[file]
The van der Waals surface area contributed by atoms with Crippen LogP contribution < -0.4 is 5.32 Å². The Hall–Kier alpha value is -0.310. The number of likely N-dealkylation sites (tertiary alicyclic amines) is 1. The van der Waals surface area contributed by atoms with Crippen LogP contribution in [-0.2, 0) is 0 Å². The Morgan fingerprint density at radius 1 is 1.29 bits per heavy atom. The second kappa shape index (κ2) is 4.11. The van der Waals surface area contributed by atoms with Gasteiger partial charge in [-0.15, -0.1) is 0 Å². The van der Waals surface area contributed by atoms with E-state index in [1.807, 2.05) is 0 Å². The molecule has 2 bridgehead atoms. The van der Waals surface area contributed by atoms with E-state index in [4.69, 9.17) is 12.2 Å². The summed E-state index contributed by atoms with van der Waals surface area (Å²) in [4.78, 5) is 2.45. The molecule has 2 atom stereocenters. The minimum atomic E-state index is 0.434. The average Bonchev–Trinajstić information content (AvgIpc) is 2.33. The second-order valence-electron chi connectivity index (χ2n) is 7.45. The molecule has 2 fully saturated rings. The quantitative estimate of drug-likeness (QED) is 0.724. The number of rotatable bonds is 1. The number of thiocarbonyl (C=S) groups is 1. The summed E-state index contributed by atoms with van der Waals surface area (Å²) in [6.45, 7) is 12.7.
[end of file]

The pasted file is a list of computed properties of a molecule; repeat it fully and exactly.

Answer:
The van der Waals surface area contributed by atoms with Crippen LogP contribution < -0.4 is 5.32 Å². The Hall–Kier alpha value is -0.310. The number of likely N-dealkylation sites (tertiary alicyclic amines) is 1. The van der Waals surface area contributed by atoms with Crippen LogP contribution in [-0.2, 0) is 0 Å². The Morgan fingerprint density at radius 1 is 1.29 bits per heavy atom. The second kappa shape index (κ2) is 4.11. The van der Waals surface area contributed by atoms with Gasteiger partial charge in [-0.15, -0.1) is 0 Å². The van der Waals surface area contributed by atoms with E-state index in [1.807, 2.05) is 0 Å². The molecule has 2 bridgehead atoms. The van der Waals surface area contributed by atoms with E-state index in [4.69, 9.17) is 12.2 Å². The summed E-state index contributed by atoms with van der Waals surface area (Å²) in [4.78, 5) is 2.45. The molecule has 2 atom stereocenters. The minimum atomic E-state index is 0.434. The average Bonchev–Trinajstić information content (AvgIpc) is 2.33. The second-order valence-electron chi connectivity index (χ2n) is 7.45. The molecule has 2 fully saturated rings. The quantitative estimate of drug-likeness (QED) is 0.724. The number of rotatable bonds is 1. The number of thiocarbonyl (C=S) groups is 1. The summed E-state index contributed by atoms with van der Waals surface area (Å²) in [6.45, 7) is 12.7.